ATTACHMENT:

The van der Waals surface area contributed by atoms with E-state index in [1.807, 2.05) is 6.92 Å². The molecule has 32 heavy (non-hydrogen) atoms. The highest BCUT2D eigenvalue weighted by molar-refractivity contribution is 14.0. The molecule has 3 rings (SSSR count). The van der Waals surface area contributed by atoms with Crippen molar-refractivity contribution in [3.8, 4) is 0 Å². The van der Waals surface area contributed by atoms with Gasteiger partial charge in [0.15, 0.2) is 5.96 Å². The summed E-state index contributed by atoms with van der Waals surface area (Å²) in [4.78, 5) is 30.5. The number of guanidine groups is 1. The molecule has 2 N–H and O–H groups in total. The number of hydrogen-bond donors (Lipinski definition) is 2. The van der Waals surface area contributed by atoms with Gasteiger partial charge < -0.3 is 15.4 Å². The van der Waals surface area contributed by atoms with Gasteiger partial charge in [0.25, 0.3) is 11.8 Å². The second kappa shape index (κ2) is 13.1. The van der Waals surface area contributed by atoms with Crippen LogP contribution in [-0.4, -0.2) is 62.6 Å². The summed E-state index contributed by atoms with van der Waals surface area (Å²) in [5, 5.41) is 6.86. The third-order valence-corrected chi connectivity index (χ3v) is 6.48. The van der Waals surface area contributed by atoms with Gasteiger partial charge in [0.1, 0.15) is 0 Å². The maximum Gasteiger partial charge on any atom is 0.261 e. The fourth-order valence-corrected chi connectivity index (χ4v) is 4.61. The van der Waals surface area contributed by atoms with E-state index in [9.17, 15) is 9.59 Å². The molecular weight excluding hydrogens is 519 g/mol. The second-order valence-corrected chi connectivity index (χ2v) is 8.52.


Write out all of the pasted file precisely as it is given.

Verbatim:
The van der Waals surface area contributed by atoms with E-state index in [1.807, 2.05) is 6.92 Å². The molecule has 32 heavy (non-hydrogen) atoms. The highest BCUT2D eigenvalue weighted by molar-refractivity contribution is 14.0. The molecule has 3 rings (SSSR count). The van der Waals surface area contributed by atoms with Crippen molar-refractivity contribution in [3.8, 4) is 0 Å². The van der Waals surface area contributed by atoms with Gasteiger partial charge in [0.15, 0.2) is 5.96 Å². The summed E-state index contributed by atoms with van der Waals surface area (Å²) in [4.78, 5) is 30.5. The number of guanidine groups is 1. The molecule has 2 N–H and O–H groups in total. The number of hydrogen-bond donors (Lipinski definition) is 2. The van der Waals surface area contributed by atoms with Gasteiger partial charge < -0.3 is 15.4 Å². The van der Waals surface area contributed by atoms with Gasteiger partial charge in [0.25, 0.3) is 11.8 Å². The second kappa shape index (κ2) is 13.1. The van der Waals surface area contributed by atoms with Crippen LogP contribution in [-0.4, -0.2) is 62.6 Å². The summed E-state index contributed by atoms with van der Waals surface area (Å²) in [5, 5.41) is 6.86. The third-order valence-corrected chi connectivity index (χ3v) is 6.48. The van der Waals surface area contributed by atoms with Gasteiger partial charge in [0.1, 0.15) is 0 Å². The maximum Gasteiger partial charge on any atom is 0.261 e. The fourth-order valence-corrected chi connectivity index (χ4v) is 4.61. The van der Waals surface area contributed by atoms with E-state index in [9.17, 15) is 9.59 Å². The molecular weight excluding hydrogens is 519 g/mol. The second-order valence-corrected chi connectivity index (χ2v) is 8.52.